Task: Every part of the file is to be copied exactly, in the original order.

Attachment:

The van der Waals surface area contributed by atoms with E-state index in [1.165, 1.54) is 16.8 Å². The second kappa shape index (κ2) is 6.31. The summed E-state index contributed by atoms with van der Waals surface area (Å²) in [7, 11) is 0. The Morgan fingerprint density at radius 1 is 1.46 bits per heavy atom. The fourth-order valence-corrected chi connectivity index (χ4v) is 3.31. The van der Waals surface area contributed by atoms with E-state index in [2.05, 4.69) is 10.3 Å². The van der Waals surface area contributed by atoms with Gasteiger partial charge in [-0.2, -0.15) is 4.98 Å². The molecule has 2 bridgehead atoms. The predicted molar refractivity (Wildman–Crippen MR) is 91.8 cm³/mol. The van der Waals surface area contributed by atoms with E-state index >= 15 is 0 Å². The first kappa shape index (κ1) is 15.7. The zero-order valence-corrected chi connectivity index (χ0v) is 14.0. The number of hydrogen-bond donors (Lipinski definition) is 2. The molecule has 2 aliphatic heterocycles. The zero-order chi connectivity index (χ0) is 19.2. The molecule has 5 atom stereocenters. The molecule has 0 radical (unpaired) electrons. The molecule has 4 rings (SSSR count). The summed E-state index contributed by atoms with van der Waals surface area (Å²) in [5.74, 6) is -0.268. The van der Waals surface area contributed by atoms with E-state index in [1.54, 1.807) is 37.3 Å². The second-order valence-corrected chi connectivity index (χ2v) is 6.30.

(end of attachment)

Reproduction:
The van der Waals surface area contributed by atoms with E-state index in [1.165, 1.54) is 16.8 Å². The second kappa shape index (κ2) is 6.31. The summed E-state index contributed by atoms with van der Waals surface area (Å²) in [7, 11) is 0. The Morgan fingerprint density at radius 1 is 1.46 bits per heavy atom. The fourth-order valence-corrected chi connectivity index (χ4v) is 3.31. The van der Waals surface area contributed by atoms with E-state index in [2.05, 4.69) is 10.3 Å². The van der Waals surface area contributed by atoms with Gasteiger partial charge in [-0.2, -0.15) is 4.98 Å². The molecule has 2 bridgehead atoms. The predicted molar refractivity (Wildman–Crippen MR) is 91.8 cm³/mol. The van der Waals surface area contributed by atoms with E-state index >= 15 is 0 Å². The first kappa shape index (κ1) is 15.7. The zero-order valence-corrected chi connectivity index (χ0v) is 14.0. The number of hydrogen-bond donors (Lipinski definition) is 2. The molecule has 2 aliphatic heterocycles. The zero-order chi connectivity index (χ0) is 19.2. The molecule has 5 atom stereocenters. The molecule has 0 radical (unpaired) electrons. The molecule has 4 rings (SSSR count). The summed E-state index contributed by atoms with van der Waals surface area (Å²) in [5.74, 6) is -0.268. The van der Waals surface area contributed by atoms with E-state index in [1.54, 1.807) is 37.3 Å². The second-order valence-corrected chi connectivity index (χ2v) is 6.30.